As more Americans look to stay active and healthy in a fun, social environment, the tennis industry is coming together to offer a way to get into “the sport for a lifetime” for free. By visiting throughout the month of May, consumers can find tennis facilities and teaching professionals in their areas offering “Try Tennis for Free” events for beginners and returning tennis players.

The Try Tennis for Free promotion is for players of all ages. The free sessions offered can vary depending on the location, as each individual facility or certified professional has the option to choose the best introductory session or programs they feel will encourage new and returning players to step onto the court. Free offers can include lessons, clinics, Cardio Tennis, USTA Play Days for kids, and more. Consumers should visit to find a participating facility or teaching pro in their area.

“We simply want to get people to play tennis — it's one of the healthiest sports for kids and adults of all ages, and it's also fun, social, and active,” says Greg Mason, president of the Tennis Industry Association (TIA), which is managing and promoting the Try Tennis for Free campaign. “With Try Tennis for Free this May — driven through the website — we want to help more Americans get out on the courts, more frequently.”

In addition to the TIA, Try Tennis for Free also is a joint effort with this country's two main professional tennis-teaching organizations — the Professional Tennis Registry (PTR) and the U.S. Professional Tennis Association (USPTA). The USPTA is promoting Try Tennis for Free to its certified professionals in conjunction with its Tennis Across America campaign.

“If you go to and don't see a participating Try Tennis for Free venue in your area, contact your local facility or teaching pro and tell them you're interested in playing, and inquire about a free or introductory session or program,” says TIA Executive Director Jolyn de Boer. “ also has a free 'tennis concierge' service that easily helps you find tennis locations near you. For tennis providers, it's a simple and free sign-up on the website to become involved in Try Tennis for Free, and it will bring in more customers.” (The TIA also offers free, customizable promotional material on that tennis providers can use to promote Try Tennis for Free.)

While the TIA, which is the not-for-profit trade association for tennis, is spearheading Try Tennis for Free, the industry overall has come together to support the campaign — something unique in the recreational sports world. “We are extremely fortunate in the tennis industry to have the support of the sport's major stakeholders, companies and key organizations, along with the U.S. Tennis Association (USTA),” Mason says. “It's encouraging when our industry-related initiatives, such as Try Tennis for Free and, receive support from all corners of this business. Plus, it helps us get the message out to consumers about all the benefits of playing tennis.”

“We'll continue working collaboratively to bring more people into the game, because it will help not only grow this sport and this industry, but also will help keep consumers active and healthy,” de Boer adds. “Tennis is a sport for a lifetime and we hope people take advantage of Try Tennis for Free opportunities in May.”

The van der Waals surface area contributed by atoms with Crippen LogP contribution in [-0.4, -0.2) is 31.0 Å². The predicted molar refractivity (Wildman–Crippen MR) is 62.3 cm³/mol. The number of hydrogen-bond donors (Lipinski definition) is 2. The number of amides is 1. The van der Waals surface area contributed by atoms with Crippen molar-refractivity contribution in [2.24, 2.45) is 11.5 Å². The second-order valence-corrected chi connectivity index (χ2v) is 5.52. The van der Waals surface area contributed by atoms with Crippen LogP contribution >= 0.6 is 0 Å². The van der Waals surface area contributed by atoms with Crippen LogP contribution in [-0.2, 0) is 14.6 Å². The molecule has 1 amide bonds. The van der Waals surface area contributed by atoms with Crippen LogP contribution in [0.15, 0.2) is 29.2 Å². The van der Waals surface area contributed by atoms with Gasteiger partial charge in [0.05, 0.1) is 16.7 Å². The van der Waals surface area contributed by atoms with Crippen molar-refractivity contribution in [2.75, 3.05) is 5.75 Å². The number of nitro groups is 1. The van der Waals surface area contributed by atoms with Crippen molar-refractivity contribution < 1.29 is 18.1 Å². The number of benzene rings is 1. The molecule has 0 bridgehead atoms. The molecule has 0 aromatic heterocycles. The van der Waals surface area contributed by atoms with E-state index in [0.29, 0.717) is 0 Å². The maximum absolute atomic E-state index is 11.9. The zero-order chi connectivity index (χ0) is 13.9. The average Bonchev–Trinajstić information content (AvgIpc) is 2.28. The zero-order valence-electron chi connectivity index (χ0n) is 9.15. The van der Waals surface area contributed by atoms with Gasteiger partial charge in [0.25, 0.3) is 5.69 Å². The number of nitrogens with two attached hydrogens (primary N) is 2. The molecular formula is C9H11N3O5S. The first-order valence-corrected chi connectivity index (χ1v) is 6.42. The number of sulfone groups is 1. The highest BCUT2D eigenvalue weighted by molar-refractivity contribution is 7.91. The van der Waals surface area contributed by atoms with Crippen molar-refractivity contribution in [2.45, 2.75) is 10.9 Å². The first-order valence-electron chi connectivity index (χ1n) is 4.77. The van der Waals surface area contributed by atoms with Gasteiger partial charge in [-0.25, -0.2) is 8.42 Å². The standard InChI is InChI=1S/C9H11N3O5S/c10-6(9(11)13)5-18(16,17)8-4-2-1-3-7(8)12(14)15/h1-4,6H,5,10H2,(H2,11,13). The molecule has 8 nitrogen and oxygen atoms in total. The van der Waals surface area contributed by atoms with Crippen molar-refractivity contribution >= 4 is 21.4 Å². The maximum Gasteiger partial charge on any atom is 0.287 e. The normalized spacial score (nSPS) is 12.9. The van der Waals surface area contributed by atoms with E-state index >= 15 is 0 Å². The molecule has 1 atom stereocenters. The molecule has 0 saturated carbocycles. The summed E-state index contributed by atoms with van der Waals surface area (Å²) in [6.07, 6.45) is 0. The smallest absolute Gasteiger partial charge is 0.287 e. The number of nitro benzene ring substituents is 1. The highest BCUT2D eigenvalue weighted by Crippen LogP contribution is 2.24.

To learn more about Try Tennis for Free and to find a nearby location, visit

How to “Try Tennis for Free”

  • Visit
  • Click on the main “Try Tennis Free” image on the homepage
  • Search for Facilities in your area that are participating in the Try Tennis for Free promotion; these locations will be denoted with a small “Try Tennis” icon.
  • Contact that location directly to arrange your free introductory lesson or program. (Subject to time and availability at the discretion of the facility or teaching professional.)

Interest in Tennis is Growing

According to the 2014 Physical Activity Council (PAC) Participation Report, the nation's largest annual participation study measuring sports and fitness participation in over 115 different activities:

  • Tennis participation in the U.S. grew 4% in 2013
  • Cardio Tennis participation grew 7%. (Cardio Tennis is a crossover fitness and tennis program designed to give players an active, fun workout in which they'll burn lots of calories, improve their tennis, and train in their target heart-rate zone. Created in 2005, Cardio Tennis now has 1.5 million participants, and has even spawned a more fitness-intense spinoff through TRX, called TRX CardioTennis.)
  • More than 7% of American youth “aspired” to play tennis in 2013, compared to just over 5% in 2012.
  • More than 9% of Americans ages 18-24 aspired to play tennis in 2013, compared to 6% in 2012. Continues to Grow was designed with industry support and collaboration as a “one-stop-shop” for tennis. The comprehensive website helps tennis players and non-players alike get into the game and find programs, lessons, partners, equipment, and much more. When looking for “Try Tennis for Free” locations, visit

Currently, the website includes:

  • Data from 384,000 tennis players
  • 15,400 tennis facilities, with nearly 100,000 courts
  • 8,600+ tennis teaching professionals
  • 7,000 tennis retailers